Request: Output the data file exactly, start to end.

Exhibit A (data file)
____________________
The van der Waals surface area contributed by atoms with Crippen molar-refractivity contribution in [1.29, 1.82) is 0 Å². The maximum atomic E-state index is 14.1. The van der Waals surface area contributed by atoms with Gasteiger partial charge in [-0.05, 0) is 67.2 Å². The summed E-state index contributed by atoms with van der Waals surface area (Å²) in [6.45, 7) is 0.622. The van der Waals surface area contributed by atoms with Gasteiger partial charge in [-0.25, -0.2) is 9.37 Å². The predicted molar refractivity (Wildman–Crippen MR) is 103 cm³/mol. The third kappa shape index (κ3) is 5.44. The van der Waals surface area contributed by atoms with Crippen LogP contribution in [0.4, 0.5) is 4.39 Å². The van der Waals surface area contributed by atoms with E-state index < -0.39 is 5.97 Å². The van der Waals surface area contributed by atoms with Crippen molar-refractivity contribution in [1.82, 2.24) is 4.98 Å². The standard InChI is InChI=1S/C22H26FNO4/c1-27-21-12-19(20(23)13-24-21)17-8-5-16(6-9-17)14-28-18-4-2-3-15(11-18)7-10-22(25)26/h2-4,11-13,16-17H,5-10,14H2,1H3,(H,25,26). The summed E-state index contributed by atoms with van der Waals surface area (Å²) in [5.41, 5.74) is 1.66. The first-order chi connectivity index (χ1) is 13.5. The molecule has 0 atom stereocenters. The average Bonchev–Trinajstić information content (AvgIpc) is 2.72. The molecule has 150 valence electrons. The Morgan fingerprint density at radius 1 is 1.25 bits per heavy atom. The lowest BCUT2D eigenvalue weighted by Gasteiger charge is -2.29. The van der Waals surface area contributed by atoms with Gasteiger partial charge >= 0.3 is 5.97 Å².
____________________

The van der Waals surface area contributed by atoms with Crippen molar-refractivity contribution in [1.29, 1.82) is 0 Å². The maximum atomic E-state index is 14.1. The van der Waals surface area contributed by atoms with Gasteiger partial charge in [-0.05, 0) is 67.2 Å². The summed E-state index contributed by atoms with van der Waals surface area (Å²) in [6.45, 7) is 0.622. The van der Waals surface area contributed by atoms with Gasteiger partial charge in [-0.25, -0.2) is 9.37 Å². The predicted molar refractivity (Wildman–Crippen MR) is 103 cm³/mol. The third kappa shape index (κ3) is 5.44. The van der Waals surface area contributed by atoms with Crippen LogP contribution in [0.4, 0.5) is 4.39 Å². The van der Waals surface area contributed by atoms with E-state index < -0.39 is 5.97 Å². The van der Waals surface area contributed by atoms with Crippen molar-refractivity contribution in [1.82, 2.24) is 4.98 Å². The standard InChI is InChI=1S/C22H26FNO4/c1-27-21-12-19(20(23)13-24-21)17-8-5-16(6-9-17)14-28-18-4-2-3-15(11-18)7-10-22(25)26/h2-4,11-13,16-17H,5-10,14H2,1H3,(H,25,26). The summed E-state index contributed by atoms with van der Waals surface area (Å²) in [5.41, 5.74) is 1.66. The first-order chi connectivity index (χ1) is 13.5. The molecule has 0 atom stereocenters. The average Bonchev–Trinajstić information content (AvgIpc) is 2.72. The molecule has 150 valence electrons. The Morgan fingerprint density at radius 1 is 1.25 bits per heavy atom. The lowest BCUT2D eigenvalue weighted by Gasteiger charge is -2.29. The van der Waals surface area contributed by atoms with Gasteiger partial charge >= 0.3 is 5.97 Å².